This is the fourth Chapter of the Chop Chronicles, a section of my website that I created so that you could go through the natural hair journey of the big chop with me. I shaved my hair in July of 2013, completely bald and I must admit I thought my life was over. Little did I know, my life was changing before my eyes.
Why January Was Difficult.
Christ, it’s February already. I can’t believe I’m 7 months into my natural hair journey. I’ve been slacking on the chop chronicles! Forgive me! It looks like I never cut it. Like I just dyed it a darker color. A color in which I love. This month of the natural hair journey was the hardest (By this month, I’m referring to January.). I lost a friend to my mohawk… Yeah, you read that right. She was one of my close friends, or at least I had thought so. She said hurtful, hateful things. A little backstory, is that she was a friend of mine, infamous for having people take a lot of her style…. At a point in time, she and I both had had mohawks, and it was okay. She knew that I wasn’t trying to steal her style, and that my mohawk made me happy with myself.
Not this time. Instead, she got angry. Vicious. Hurtful. At first, the realization that I had lost a friend to my hair hurt a lot. Probably more than anything. Then, I started to realize, my mohawk made me happy. It was my red, private place to be proud of myself for my devotion to individuality. It didn’t matter who else had it or who wore it better as long as when I looked in the mirror, I recognized myself. I realized that you can’t be happy with yourself if you’re always trying to make someone else happy. I knew I wasn’t stealing her thunder, and I would like to think that deep down somewhere, she knew it too. Learning that my haircut was worth our friendship to her started out as a tragedy and ended up being for the better. It’s really good as well as healthy to know who your real friends are. When it comes to this situation, I could only think of one phrase that described it.
Sometimes you must forget what you feel and remember what you deserve.
No one deserves to be called hateful names because of a haircut. Many, many people have the same haircut she and I both have and don’t seem to be bothered by my change. Often times, we focus on our hurt feelings instead of the big picture. The ultimate picture. Slowly, I began to accept that maybe we just weren’t meant to be friends anymore. No real friend would put you down for decisions you made not meant to hurt, change, or spite anyone.
This time, I wanted something different. I wanted a natural hair journey milestone as I call it. I ran to my friend, who was the biggest supporter of my decision to shave my hair back down. She and I spent a whole day in her bathroom dying my hair. We made a hangout of it; she, I, and Jason. We sat around and watched stand up, made jokes, and eventually dyed my hair this really bad ass shade of red. The perks of having a best friend who works at Sally’s. I immediately began feeling the difference in my confidence level. New haircut, new hair color, and a few weeks later, new hairstyle. I was so excited to put striped accents in my hair that it just couldn’t wait. Why should it need to?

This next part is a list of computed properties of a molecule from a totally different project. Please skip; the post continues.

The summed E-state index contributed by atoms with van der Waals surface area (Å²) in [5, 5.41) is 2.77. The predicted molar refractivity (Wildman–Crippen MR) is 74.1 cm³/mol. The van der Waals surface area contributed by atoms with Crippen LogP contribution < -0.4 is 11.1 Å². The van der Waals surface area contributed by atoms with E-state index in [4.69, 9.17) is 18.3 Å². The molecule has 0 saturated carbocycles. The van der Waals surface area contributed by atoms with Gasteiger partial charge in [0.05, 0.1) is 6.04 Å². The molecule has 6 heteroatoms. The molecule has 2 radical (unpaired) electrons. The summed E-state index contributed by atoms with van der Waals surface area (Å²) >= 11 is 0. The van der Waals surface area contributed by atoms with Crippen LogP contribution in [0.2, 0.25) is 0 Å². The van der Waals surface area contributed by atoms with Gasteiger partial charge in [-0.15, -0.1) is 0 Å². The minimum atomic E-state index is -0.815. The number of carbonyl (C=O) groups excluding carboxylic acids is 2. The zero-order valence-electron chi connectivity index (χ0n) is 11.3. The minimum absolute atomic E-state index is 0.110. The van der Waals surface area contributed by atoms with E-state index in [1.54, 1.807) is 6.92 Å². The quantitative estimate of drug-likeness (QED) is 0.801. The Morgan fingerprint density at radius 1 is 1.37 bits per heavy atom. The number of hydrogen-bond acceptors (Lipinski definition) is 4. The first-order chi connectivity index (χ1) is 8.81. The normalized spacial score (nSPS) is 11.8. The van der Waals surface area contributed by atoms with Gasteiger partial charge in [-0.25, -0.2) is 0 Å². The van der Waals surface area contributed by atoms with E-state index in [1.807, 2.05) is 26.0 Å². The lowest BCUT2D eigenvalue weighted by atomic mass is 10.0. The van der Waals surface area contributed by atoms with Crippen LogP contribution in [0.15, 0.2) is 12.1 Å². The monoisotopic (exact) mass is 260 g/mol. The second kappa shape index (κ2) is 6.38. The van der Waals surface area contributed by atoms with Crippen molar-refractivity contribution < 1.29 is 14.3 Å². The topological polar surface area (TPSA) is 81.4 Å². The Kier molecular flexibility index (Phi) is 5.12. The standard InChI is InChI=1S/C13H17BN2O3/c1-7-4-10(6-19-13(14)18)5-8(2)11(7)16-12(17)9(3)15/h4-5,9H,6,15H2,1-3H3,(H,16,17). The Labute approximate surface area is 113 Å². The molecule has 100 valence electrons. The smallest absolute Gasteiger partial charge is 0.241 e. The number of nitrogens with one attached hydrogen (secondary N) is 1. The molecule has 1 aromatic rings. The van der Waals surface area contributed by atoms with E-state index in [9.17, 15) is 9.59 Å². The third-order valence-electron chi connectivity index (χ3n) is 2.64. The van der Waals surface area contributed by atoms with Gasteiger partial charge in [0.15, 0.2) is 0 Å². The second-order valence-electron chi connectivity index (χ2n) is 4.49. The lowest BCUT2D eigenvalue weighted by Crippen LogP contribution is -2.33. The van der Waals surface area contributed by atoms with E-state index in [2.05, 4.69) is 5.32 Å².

I know that I kept saying that I wanted to grow this big “Erykah Badu” afro, but I love my mohawk. It fits me. It molds with me to create this persona that matches every concave of my inner being. Spontaneous, colorful, me, and I couldn’t be more happy.
Have you ever lost a friend because of a decision you made for yourself?
If you could take the decision back to make that friend happy would you? You shouldn’t. Don’t let anyone bully you or make you believe that what you want for yourself doesn’t matter because of the fact that they’re not okay with it. People are going to be unhappy with a lot of things you do. Get used to it. Especially if you’re trying to make something of yourself. You have to be bold, unafraid and you every day of the year, even when it’s something that no one agrees with.
The one thing I take away from my friendship with that old friend is that I never want to be mistaken for a replication. My name is “Jasemine”, and my parents spelled it that way on purpose because they wanted me to be different. I grew up wanting to be different. I grew up being comfortable therein. People fail to realize that you don’t want to be a celebrity, a model, your peers… You want that feeling, that confident look, that attention. You’ll never be that by becoming a carbon copy of someone else. You have to make your own way.
I never once looked at anyone and said “I want to be them.” I’ve told myself “I wanna be as awesome as P!NK, as free-spirited as Janis Joplin, as bold as Eminem and as strong-voiced as JC Chasez.” Yet never in my life had I looked at a person and said “That girl right there… I wanna be her.”
Do not compromise the beauty of yourself to gain an image like someone else’s.